Australia’s complicated childcare subsidy system is a nightmare – what we need is a streamlined system which boosts affordability and therefore productivity, writes Samantha Page.
Early childhood education and care must be both high quality and affordable if we are to achieve the dual objective of supporting women’s participation in the workforce and amplifying children’s development for long-term educational and productivity benefits. We should not have to choose between quality and affordability – both are important.
Poor quality early childhood services do not deliver long term benefits, and parents who are dissatisfied with the services available will delay their return to work or use a patchwork of alternative arrangements rather than use a service they don’t have confidence in. At the same time, high quality services that cost so much that low and middle income families cannot afford to access them are not delivering on social and economic policy goals.
The release of the AMP/NATSEM report yesterday served as a reminder that for many parents, long day care fees are already much too high, despite government subsidies that fund a significant proportion of the cost. This trend is set to continue, with the Federal Government’s forecasting suggesting that prices will continue to increase around 7 per cent year on year over the next four years with public investment increasing to more than $7B per annum.
This week, the Federal Parliament will spend hours debating the merits of freezing the income threshold of the Child Care Benefit as well as the cap on the Child Care Rebate – which will push up the cost of child care further for families. While the impacts of these changes are real, very few people in Australia can actually understand the subsidies.
The Federal Government has in fact increased expenditure on subsidies by around 30 per cent in the federal budget, pledging over $7 billion per annum of support to families with young children. Despite this, fees continue to rise and the real impact of government support to subsidise care is declining as child care prices exceed indexation.
Many of the problems experienced by service providers, families and the government are directly attributed to the subsidy system. The complicated two-payment system – with the child care benefit means tested but the child care rebate non-means tested – is a nightmare.
Service providers spend hours logging data through the child care management system. This, I believe, is where a lot of the ‘red tape’ is for service providers.
Meanwhile, every time a service raises its fees, the government is covering at least half the cost. Many operators are on shoestring budgets trying to keep costs down for families. However, when a ‘premium service’ chooses to offer additional services, such as foreign languages and chefs on the books cooking meals for children, the government is subsidising half the cost up to $7,500 per year. There is certainly a place for these premium services, and families are willing to pay for the very best for their children – but should the government be subsidising it?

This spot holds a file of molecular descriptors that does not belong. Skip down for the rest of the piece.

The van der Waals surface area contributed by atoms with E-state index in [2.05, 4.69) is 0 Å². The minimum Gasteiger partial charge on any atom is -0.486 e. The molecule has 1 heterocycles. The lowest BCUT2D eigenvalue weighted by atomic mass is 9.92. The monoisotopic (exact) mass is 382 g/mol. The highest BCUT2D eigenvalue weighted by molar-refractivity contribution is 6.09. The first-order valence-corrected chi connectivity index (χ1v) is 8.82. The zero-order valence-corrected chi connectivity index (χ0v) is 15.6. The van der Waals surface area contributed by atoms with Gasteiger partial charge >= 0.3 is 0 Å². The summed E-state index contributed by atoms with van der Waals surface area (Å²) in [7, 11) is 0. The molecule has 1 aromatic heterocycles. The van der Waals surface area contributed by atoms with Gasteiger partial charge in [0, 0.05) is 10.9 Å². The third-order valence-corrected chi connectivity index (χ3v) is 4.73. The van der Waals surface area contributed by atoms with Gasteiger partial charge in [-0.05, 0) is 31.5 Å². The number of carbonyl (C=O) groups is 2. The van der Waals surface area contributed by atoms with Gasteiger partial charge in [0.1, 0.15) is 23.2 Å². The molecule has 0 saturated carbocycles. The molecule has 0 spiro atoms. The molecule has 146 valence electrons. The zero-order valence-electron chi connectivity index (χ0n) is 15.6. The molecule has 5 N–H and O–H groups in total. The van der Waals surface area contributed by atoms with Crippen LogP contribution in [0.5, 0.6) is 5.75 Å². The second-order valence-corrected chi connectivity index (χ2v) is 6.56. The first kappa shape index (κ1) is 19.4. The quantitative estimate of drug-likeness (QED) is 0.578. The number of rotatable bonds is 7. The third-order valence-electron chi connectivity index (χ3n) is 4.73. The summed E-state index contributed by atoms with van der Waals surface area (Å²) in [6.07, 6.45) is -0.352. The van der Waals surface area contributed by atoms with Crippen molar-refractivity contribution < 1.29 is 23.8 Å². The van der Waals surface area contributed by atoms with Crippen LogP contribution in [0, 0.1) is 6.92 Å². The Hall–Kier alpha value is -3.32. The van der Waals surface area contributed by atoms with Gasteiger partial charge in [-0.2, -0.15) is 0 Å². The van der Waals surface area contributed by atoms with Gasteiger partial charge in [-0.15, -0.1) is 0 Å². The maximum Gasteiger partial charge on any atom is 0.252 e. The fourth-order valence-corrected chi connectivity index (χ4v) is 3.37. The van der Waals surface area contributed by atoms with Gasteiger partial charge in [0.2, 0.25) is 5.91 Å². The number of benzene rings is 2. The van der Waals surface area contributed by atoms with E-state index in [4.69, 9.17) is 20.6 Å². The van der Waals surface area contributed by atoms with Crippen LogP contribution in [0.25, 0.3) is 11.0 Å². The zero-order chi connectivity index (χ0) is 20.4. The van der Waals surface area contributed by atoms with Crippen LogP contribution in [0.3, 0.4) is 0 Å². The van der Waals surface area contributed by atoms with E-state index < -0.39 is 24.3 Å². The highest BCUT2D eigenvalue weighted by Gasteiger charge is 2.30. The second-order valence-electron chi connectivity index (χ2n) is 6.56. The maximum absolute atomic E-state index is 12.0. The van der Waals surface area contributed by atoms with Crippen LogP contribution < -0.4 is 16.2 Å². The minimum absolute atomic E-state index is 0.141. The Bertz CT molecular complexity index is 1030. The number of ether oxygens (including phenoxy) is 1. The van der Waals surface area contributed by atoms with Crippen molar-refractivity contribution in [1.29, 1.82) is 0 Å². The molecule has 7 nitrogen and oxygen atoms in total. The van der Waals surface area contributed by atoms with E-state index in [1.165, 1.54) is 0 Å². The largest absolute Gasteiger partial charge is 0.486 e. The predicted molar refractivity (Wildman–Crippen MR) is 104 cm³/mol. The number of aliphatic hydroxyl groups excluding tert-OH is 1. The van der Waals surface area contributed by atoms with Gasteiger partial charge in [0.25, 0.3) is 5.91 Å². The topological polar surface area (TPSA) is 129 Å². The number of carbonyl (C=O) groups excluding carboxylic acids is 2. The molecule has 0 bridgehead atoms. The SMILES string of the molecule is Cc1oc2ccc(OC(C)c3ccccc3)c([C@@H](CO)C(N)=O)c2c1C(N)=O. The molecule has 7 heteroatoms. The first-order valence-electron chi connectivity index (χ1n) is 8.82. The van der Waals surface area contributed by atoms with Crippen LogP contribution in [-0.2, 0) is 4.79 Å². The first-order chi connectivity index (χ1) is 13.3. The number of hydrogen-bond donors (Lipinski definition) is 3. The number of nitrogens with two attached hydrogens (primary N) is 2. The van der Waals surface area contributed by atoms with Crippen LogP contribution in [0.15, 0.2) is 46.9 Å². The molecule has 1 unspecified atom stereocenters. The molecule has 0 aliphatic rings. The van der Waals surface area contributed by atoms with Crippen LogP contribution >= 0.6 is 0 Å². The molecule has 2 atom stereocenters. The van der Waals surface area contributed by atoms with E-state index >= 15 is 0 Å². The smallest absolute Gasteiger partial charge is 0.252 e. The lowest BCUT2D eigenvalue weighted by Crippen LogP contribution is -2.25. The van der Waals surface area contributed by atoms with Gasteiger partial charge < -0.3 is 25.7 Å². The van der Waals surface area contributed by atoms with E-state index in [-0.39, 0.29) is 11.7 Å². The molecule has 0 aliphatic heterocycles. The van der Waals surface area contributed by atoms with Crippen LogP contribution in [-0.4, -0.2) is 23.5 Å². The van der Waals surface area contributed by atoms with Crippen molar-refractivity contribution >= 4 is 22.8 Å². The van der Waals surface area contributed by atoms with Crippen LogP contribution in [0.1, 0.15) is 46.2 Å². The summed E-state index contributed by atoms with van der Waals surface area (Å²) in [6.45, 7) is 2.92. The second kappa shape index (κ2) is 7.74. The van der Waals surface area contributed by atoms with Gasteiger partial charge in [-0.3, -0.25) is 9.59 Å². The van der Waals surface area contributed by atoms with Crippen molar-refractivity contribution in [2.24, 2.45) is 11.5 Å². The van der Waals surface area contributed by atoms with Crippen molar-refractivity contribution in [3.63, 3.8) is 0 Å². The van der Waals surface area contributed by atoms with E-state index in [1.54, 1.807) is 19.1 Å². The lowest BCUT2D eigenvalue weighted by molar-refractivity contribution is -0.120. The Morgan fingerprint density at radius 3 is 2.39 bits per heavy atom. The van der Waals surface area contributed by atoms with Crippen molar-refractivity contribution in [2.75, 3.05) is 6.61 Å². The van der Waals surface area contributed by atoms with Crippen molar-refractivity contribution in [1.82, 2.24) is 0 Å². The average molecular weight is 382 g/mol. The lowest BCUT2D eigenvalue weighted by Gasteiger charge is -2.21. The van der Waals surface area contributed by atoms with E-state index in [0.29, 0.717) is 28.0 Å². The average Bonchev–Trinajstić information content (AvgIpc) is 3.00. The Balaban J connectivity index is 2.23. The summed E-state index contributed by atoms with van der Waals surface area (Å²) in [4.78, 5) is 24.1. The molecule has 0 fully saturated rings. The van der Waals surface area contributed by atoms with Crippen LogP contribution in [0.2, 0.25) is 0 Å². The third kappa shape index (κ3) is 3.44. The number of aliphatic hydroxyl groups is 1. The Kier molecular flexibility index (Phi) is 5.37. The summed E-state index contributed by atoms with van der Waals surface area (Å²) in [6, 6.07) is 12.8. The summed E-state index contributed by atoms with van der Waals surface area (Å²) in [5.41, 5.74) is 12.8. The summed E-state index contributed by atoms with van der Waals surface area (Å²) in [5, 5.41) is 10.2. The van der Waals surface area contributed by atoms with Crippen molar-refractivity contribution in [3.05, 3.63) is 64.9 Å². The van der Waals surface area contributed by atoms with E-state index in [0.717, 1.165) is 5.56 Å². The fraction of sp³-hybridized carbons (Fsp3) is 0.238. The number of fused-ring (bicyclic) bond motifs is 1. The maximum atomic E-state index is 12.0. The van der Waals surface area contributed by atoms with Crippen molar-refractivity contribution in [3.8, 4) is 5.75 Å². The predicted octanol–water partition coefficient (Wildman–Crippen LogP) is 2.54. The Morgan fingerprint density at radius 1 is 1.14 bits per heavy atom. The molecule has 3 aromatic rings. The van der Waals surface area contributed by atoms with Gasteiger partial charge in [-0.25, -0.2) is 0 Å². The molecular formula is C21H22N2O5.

The NATSEM/AMP Report states that “while child care subsidies have contained out-of-pocket costs, it’s likely they have contributed to an increase in the gross cost of child care, requiring greater assistance”.
What we really need is a new, streamlined government subsidy system. The Early Learning subsidy, developed by Professor Deb Brennan at the Social Policy Research Centre, proposes a merger of the Child Care Benefit and the Child Care Rebate into one means-tested payment. The scheme covers a large percentage of the daily fee for low income families and reduces for higher income families. If paid directly to services, parents will get a better idea of how much they pay for care, and it will contain out-of-pocket expenses.
The Early Learning subsidy system also seeks to determine a suitable cost of care in areas across the country, and only subsidise a proportion of the fee. In a metropolitan area, that could be $110 a day, but it would be less in rural and remote areas. That means that taxpayer funds aren’t used to subsidise the profit margin of premium services, which many parents will still pay for if they see real value for their children.
It’s paramount that we get the system right – $7 billion a year is a significant investment and it should be treated accordingly. If the government subsidy is correct, it will encourage more families to use early childhood education and care services for their children – the result being better educated children entering primary education, and higher female workforce participation.
The Productivity Commission, which is currently conducting a review of the sector, is uniquely placed to identify opportunities for major reform that can deliver the type of early childhood education and care system that will serve the national interest for decades to come.
If Australia is to improve its productivity, we must lift the participation of children in quality early education and care.
That means reforming subsidies to make early childhood education and care more affordable – because ultimately, everyone benefits.